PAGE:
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Thursday, January 23, 2020


by Janet Leahy

And now it has come to pass—at a time when we most need him
Civility has died. We are not sure how we can go on without him.
He tried to quiet the storm of ridicule, the spitefulness of debate
that swirls around us. He could not abide the absence of truth
in the public square. The Civility family has known several recent losses,
a younger brother Justice, worked at the border, tried to stop the separation
of families. After two years Justice came home, exhausted by the inhumanity
he witnessed, the callous treatment of little children, who need a mother,
a father, to hold them close. Justice died one year ago. And his sister
Compassion, protested when the electric company turned off heat to
families in arrears of payment. Last January she fell into a winter
of discontent, illness took her vitality and her life. His only surviving
sibling is Charity, a poet. She chronicles lives lost at the border, lives lost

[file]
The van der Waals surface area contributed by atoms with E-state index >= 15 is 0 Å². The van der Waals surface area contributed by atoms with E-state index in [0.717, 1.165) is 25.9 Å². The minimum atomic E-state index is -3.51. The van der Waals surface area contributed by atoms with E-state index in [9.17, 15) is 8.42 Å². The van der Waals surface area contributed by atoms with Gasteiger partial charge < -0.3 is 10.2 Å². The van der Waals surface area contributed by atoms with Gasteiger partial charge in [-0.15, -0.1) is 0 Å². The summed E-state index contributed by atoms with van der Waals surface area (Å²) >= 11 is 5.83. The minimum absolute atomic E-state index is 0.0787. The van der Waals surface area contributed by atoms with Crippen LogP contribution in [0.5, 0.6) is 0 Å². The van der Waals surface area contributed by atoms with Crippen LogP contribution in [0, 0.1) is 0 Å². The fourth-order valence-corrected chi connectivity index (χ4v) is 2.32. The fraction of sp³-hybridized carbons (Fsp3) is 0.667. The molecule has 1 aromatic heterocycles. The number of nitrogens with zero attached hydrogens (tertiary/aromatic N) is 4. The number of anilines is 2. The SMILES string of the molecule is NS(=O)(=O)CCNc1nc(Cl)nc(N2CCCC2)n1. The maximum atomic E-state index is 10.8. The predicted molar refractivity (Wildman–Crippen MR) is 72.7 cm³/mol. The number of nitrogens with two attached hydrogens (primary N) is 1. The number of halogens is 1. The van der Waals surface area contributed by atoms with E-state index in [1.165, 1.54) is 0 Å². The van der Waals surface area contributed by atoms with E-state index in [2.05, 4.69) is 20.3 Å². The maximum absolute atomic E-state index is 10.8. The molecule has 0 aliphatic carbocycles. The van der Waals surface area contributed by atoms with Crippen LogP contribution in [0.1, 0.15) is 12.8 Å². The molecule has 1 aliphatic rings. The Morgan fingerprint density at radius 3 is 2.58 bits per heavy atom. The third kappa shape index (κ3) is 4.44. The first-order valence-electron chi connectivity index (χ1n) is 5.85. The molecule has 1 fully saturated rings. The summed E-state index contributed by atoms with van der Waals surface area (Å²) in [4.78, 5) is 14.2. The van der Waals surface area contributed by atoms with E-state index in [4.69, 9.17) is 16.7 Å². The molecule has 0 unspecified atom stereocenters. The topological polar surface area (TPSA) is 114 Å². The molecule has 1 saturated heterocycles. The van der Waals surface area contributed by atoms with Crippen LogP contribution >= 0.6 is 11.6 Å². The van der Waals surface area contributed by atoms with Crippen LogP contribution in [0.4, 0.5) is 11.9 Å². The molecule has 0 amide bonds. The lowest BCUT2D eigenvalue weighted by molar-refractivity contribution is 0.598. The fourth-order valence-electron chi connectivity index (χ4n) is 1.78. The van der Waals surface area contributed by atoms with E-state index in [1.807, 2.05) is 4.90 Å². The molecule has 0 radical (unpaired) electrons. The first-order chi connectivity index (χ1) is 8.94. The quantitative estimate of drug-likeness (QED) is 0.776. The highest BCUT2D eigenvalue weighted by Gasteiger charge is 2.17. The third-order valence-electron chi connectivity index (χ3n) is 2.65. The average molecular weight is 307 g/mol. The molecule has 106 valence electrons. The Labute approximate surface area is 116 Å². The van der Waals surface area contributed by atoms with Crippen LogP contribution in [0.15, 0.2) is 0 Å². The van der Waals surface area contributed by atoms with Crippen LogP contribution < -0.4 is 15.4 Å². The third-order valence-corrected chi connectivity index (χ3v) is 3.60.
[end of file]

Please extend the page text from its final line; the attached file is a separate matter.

fleeing homelands not safe to return to. Lives lost seeking asylum
in the land of liberty, the land of plenty. We remember bodies washed
ashore on the banks of the Rio Grande—Oscar, his arms wrapped around
his 22-month-old daughter Valeria, he carried her under his shirt
as they were swept up by raging river currents. We cannot erase
that picture, of father and daughter, it is locked forever in our memory.
Charity will read this poem at the memorial for her brother . . . we are not
sure how we can go on without him.

Janet Leahy is a member of the Wisconsin Fellowship of Poetry and works with critique groups in the Milwaukee-Waukesha area.  Her poems have appeared in Bards Against Hunger, the 5th Anniversary Edition and the Wisconsin Edition,  in Soundings, Ariel Anthology, Bramble, The Wisconsin Poets’ Calendar, and others. Online her work has can be found at TheNewVerse.News, Your Daily Poem, and Blue Heron.